What’s more important? Achieving personal goals within our own tiny worldview to keep work and family moving forward? Or forsaking those things to achieve a higher calling that might benefit a globe full of complete strangers? Norman Jensen embarks on a tumultuous journey that attempts to juggle both of these conflicting odds, facing adventure, regret, and death along the way.
Cards in the Cloak began as a short story I wrote in December 1999, about an old man who must fight with the Grim Reaper to stay alive until the turn of the new century. The story still has parts of that element in place, but now, at over 43,000 words, it’s about so much more. Please check it out if you want to read an adventure story about life, death, family, nursing homes, the Grim Reaper, and the cure for the flu.
Note: Cards in the Cloak is free for now, but will eventually cost $.99 starting sometime in early 2016.
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How hard should we strive to fulfill the mission of a dead stranger? Somewhat hard? With minimal effort? Not at all? What if that mission is to provide a cure for a deadly epidemic? Somewhat hard? With maximum effort? Until it basically kills us?
Norman Jensen is sent to fight at the front lines of World War I during the waning days of the Meuse-Argonne Offensive, when a fellow soldier, Maxie McWalter, shows him the discovery of the ages, a cure for influenza. Maxie doesn’t offer him a pill or a vial of medicine to try for himself, but a cluster of strangely organic objects wrapped in a leaf. Norman is reluctant to try it at first, but he’s standing in an environment where he’s got nothing else to lose, so he takes the combination. His headache immediately goes away, and he’s convinced that Maxie has made an awesome discovery. Maxie’s plan when he gets out of the Army is to sell his “cure” to a pharmaceutical company and stop the flu epidemic in his tracks. Then he dies, right before Norman’s eyes.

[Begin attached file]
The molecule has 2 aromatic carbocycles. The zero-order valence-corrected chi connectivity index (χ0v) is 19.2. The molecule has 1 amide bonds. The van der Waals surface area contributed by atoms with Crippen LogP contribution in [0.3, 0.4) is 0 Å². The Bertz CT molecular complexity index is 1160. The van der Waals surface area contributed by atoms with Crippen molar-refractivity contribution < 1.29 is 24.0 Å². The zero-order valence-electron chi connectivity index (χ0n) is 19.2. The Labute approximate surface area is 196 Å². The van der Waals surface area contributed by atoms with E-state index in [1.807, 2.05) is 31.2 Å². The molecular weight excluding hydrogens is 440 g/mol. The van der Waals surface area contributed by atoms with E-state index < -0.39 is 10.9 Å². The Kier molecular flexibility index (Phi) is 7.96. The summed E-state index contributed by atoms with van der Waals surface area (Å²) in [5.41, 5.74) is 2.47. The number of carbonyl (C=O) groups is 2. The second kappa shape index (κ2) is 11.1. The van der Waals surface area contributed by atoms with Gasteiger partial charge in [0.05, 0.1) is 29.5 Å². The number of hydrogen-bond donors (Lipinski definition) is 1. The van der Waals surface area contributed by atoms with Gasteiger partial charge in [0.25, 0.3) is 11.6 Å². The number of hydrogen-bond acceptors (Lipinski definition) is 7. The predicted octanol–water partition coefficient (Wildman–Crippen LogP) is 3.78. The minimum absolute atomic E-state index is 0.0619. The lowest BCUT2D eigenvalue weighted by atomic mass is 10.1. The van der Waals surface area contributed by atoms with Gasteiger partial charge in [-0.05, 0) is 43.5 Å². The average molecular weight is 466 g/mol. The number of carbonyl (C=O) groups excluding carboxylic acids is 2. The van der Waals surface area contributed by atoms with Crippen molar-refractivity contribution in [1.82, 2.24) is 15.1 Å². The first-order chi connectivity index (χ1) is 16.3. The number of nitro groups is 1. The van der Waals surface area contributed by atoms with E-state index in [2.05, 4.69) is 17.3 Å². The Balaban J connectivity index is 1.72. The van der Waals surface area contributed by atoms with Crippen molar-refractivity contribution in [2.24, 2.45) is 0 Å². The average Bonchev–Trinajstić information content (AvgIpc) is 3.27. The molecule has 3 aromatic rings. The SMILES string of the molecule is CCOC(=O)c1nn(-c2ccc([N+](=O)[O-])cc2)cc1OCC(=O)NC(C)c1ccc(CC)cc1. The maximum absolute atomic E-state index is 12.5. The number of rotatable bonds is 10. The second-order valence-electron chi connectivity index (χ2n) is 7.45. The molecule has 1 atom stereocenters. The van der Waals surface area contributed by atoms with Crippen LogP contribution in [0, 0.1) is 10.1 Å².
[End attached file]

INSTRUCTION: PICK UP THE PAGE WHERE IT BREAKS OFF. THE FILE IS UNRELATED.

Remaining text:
Norman has no idea what to do with these ingredients, or even what they are, but because he’s tried the cure, he knows that it works, so he’s dead set on getting the formula out to the public on Maxie’s behalf. But when he finally gets out of the Army and returns to France to collect the package he left safely behind, he realizes that the ingredients are decaying, and if he doesn’t identify them soon, the rest of the world may lose out on the most important medicinal discovery of the 20th century.
He immediately goes to work retracing Maxie’s tracks, doing all that he can to identify the mysterious ingredients used in combination to cure the flu (not just treat or prevent it). But work and family must still go on, and he soon discovers that some priorities can greatly jeopardize those other priorities made of equal and opposite force. And it all becomes more challenging, if not impossible, when Norman realizes that the clock on his own life is always ticking, and the cloaked phantom responsible for taking him out of this life must keep to a strict schedule, no matter how much he does or does not accomplish.
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